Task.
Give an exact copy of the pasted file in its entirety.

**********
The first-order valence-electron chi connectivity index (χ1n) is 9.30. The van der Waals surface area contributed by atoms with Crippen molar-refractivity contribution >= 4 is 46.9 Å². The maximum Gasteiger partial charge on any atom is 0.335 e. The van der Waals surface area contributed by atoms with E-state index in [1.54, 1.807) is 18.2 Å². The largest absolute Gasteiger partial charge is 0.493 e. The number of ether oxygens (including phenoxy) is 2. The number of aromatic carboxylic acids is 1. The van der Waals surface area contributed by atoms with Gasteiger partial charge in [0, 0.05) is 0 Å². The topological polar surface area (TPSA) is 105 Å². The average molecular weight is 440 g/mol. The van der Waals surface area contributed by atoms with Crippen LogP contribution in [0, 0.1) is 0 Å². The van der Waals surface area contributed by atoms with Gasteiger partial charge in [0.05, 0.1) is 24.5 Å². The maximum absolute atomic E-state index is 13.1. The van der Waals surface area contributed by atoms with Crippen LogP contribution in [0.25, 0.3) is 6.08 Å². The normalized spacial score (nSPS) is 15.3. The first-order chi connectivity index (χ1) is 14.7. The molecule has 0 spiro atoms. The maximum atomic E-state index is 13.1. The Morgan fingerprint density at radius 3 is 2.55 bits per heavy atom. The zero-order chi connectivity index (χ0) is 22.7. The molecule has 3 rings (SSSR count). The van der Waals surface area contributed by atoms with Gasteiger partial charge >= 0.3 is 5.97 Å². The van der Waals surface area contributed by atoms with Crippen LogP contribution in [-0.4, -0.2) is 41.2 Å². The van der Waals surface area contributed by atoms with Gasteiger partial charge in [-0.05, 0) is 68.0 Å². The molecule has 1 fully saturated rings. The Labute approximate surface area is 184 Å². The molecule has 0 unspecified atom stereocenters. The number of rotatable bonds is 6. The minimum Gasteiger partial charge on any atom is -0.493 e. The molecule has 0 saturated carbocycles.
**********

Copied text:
The first-order valence-electron chi connectivity index (χ1n) is 9.30. The van der Waals surface area contributed by atoms with Crippen molar-refractivity contribution >= 4 is 46.9 Å². The maximum Gasteiger partial charge on any atom is 0.335 e. The van der Waals surface area contributed by atoms with E-state index in [1.54, 1.807) is 18.2 Å². The largest absolute Gasteiger partial charge is 0.493 e. The number of ether oxygens (including phenoxy) is 2. The number of aromatic carboxylic acids is 1. The van der Waals surface area contributed by atoms with Gasteiger partial charge in [0, 0.05) is 0 Å². The topological polar surface area (TPSA) is 105 Å². The average molecular weight is 440 g/mol. The van der Waals surface area contributed by atoms with Crippen LogP contribution in [0, 0.1) is 0 Å². The van der Waals surface area contributed by atoms with Gasteiger partial charge in [0.05, 0.1) is 24.5 Å². The maximum absolute atomic E-state index is 13.1. The van der Waals surface area contributed by atoms with Crippen LogP contribution in [0.25, 0.3) is 6.08 Å². The normalized spacial score (nSPS) is 15.3. The first-order chi connectivity index (χ1) is 14.7. The molecule has 0 spiro atoms. The maximum atomic E-state index is 13.1. The Morgan fingerprint density at radius 3 is 2.55 bits per heavy atom. The zero-order chi connectivity index (χ0) is 22.7. The molecule has 3 rings (SSSR count). The van der Waals surface area contributed by atoms with Gasteiger partial charge >= 0.3 is 5.97 Å². The van der Waals surface area contributed by atoms with Crippen LogP contribution in [-0.4, -0.2) is 41.2 Å². The van der Waals surface area contributed by atoms with Gasteiger partial charge in [-0.05, 0) is 68.0 Å². The molecule has 1 fully saturated rings. The Labute approximate surface area is 184 Å². The molecule has 0 unspecified atom stereocenters. The number of rotatable bonds is 6. The minimum Gasteiger partial charge on any atom is -0.493 e. The molecule has 0 saturated carbocycles.